Speech discrimination and phonological working memory were examined in children with ADHD (N=9), ADHD plus developmental coordination disorder (ADHD+DCD) (N=13), and 19 age-matched controls, in a study at the Neuropediatric Unit, Karolinska Institute, Stockholm, Sweden. Tests requiring monosyllabic discrimination showed no significant differences between subject groups, whereas the ADHD+DCD group scored significantly lower in tests involving exposure to multisyllabic (2-5) non-word pairs and speech discrimination with a working-memory load. The low performance in the ADHD children with complicating DCD was the result of impaired memory rather than of speech-discrimination problems. [1]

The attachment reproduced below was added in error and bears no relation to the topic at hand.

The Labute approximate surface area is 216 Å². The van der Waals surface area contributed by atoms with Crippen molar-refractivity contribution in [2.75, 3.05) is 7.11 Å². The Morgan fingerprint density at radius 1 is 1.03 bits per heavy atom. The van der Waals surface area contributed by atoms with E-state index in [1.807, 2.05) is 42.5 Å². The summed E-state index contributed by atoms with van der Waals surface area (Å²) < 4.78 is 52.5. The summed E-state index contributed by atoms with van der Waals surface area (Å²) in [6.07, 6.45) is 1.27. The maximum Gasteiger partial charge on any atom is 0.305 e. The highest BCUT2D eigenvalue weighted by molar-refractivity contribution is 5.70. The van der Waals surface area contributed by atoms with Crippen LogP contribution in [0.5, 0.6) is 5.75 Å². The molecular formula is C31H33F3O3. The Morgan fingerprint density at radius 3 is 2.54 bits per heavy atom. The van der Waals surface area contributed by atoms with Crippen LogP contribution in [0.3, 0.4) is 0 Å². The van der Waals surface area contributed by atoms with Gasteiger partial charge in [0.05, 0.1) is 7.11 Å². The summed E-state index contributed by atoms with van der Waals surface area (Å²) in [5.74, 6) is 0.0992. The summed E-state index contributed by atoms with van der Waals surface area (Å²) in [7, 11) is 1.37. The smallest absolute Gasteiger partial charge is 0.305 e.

COMMENT. Language problems are reported in 65% of children with ADHD and motor-perception impairments (DCD), and hyperactive behavioral disorders affect approximately the same proportion of children with learning disabilities. Phonological awareness and working memory are important in the acquisition of reading and writing skills. The present study suggests that deficits in working memory may contribute to the high incidence of dyslexia among children with ADHD, and may explain their motor-perception impairments by effects on storage of motor commands at an early age. See Denckla MB [2], for an account of the phonological-linguistic basis of dyslexia, its anatomic-phsiologic correlates, and the overlap between reading disability and other learning disabilities with “ADD(H).”